In Part 1 of this series, I addressed the inherent value of clever vs. wise when it comes to product. If I may revisit a couple of points, by definition, “Wisdom is the combination of experience, knowledge, and careful judgment.” If you've got it, you're “wise.” Clever, on the other hand, made some sense and was interesting when I looked it up on vocabulary.com: “Clever may seem like a compliment, but this adjective boasts a rather broad range of meanings—from ‘intelligent’ and ‘imaginative’ to ‘calculating’ or ‘contrived.’” Clever still means “agile” or “adroit,” but it currently refers primarily to mental rather than physical skill—such as a “clever scheme” or a “clever device.”
So, once again, I ask, where does produce fit in to this discussion? I propose that some changes in the produce industry cleverly fit this topic if we think about it. Are the changes we see clever solutions vetted by wise review or just the most expeditious cleverness we can muster without a thought to their consequences? Under the guise of efficiency, expediency, and economy we are often forced to be clever without being able to apply wisdom to the equation. You can take a look at my piece on product here and, for the purposes of Part 2, we jump into the value of clever and wise in productivity.
Transactional relationships have a place, but your customer satisfaction rating is only as good as the matrix applied to your work.
Let’s talk productivity. When we address productivity, how frustrating must it be when you are only recognized as an employed individual or as an individual company under the scrutiny of review? When it comes to your individual expression of how you accomplish your goals, you are being coerced into using homogenous applications of “clever concepts” without the consideration of the wisdom that one size doesn’t fit all. Transactional relationships have a place, but your customer satisfaction rating is only as good as the matrix applied to your work; how much of that cog and wheel is out of your control? While I understand these are broad brush-stroke statements, in today’s world this makes a ton of sense and may be a touch clever!
A hill I will stand on every time deals with the development of the individual, whether it is the employer or the employee. Wisdom tells me that investing in people pays dividends, whether it is in taking the time as a leader to review the past year and identify the pluses and minuses of your helmsmanship or seeing your team as individuals and developing their unique skills that will allow them to be more effective as a team member, ambassador of your brand, and a source of new ideas and concepts.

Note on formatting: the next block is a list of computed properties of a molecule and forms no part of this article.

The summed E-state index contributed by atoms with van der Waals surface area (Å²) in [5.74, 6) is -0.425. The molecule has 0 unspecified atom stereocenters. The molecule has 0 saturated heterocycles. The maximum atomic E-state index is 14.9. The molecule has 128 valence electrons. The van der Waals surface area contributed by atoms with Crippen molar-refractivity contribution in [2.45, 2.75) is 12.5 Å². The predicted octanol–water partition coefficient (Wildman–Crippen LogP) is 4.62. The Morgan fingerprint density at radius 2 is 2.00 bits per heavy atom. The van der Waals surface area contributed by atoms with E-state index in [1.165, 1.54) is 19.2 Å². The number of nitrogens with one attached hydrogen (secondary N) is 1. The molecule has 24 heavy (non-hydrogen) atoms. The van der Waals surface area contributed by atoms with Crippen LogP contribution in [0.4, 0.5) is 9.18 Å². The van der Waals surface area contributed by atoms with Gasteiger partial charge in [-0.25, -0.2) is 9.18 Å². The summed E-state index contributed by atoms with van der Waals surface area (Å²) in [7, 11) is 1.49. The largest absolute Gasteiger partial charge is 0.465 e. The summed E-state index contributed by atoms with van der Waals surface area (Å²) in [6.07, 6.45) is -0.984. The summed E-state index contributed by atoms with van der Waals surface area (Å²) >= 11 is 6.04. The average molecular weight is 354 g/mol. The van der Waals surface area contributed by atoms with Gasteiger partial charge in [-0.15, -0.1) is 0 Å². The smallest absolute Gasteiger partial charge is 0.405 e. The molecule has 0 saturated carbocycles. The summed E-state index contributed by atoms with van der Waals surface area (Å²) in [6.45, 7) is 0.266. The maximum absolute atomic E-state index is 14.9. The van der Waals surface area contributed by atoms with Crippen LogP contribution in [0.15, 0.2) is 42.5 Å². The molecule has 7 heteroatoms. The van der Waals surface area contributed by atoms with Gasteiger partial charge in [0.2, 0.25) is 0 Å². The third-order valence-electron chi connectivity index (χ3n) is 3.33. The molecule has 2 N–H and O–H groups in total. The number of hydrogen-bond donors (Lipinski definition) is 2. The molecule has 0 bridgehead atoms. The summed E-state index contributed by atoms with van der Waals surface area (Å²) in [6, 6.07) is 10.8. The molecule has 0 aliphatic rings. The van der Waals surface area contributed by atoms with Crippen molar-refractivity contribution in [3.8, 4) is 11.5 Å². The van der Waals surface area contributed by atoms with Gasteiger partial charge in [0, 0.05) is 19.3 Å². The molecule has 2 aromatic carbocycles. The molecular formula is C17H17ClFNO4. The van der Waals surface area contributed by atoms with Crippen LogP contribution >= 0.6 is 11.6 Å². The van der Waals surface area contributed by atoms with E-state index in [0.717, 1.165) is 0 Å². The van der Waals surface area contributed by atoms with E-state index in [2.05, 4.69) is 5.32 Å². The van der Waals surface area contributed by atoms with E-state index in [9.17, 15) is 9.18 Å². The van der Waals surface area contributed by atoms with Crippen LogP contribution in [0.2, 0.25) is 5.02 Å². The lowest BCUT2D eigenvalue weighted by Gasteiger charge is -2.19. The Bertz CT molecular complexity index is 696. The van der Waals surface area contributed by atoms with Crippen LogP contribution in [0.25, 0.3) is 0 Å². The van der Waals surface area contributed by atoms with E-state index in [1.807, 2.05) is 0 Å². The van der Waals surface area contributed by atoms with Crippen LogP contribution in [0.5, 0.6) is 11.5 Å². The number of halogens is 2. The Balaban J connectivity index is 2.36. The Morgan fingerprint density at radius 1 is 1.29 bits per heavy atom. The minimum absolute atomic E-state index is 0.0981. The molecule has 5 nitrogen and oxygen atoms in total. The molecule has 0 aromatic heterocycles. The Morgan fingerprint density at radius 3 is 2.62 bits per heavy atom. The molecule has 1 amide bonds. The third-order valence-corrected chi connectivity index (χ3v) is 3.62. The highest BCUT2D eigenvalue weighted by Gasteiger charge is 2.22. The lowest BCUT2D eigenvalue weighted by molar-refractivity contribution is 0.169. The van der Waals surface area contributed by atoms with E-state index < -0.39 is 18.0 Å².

I always stress, and firmly believe, that showing people you care for them is proactively teaching them to care for you. It is an investment in finite resources. It is long-term planning that doesn’t necessarily show an immediate ROI and requires wisdom and fortitude to see it through to the benefits. Measured over time, it absolutely improves the bottom line for the individual, the company, the industry, and so on. Who is to say we all can’t be the next influencers?
Wisdom tells me that investing in people pays dividends...
Produce and the industry born from its agricultural harnessing have a tremendous burden of responsibility. We must consciously determine whether cleverness or wisdom will rule the day. It should never be acceptable to use being clever in a vacuum and not apply the wisdom necessary to anticipate its effect. Cleverness runs pell mell (either a clever or wise use of words) trying to remain one step ahead of the curve while wisdom knows the destination and ably anticipates the changes in the road. No matter how you slice the produce, wisdom and cleverness share a space in this narrative. The difference is where you plan to make your investment.
Todd Linsky has spent the last thirty years immersing himself in the organic industry at every level. Todd’s experiences range from working as a produce manager for a small nature foods company and working nights on the Los Angeles Produce Market, to time spent in Moss Landing working for the first organic grower/shipper operation, and a rise to a vice presidency at one of the largest organic grower/shipper operations in the country. On his road to success, Todd has grown a sales company from hundreds of acres up to tens of thousands of acres; built over the years with countless handshakes.
In 2015, Todd formed Todd Linsky Consulting, known as TLC (www.tlc.organic). With the founding of TLC, he then launched Produce Therapy® a dynamic tool that helps companies discover what has a significant impact on their company culture and directs the mood of their business. TLC’s proprietary methods and guidance, challenges the status quo and works to make each day extraordinary.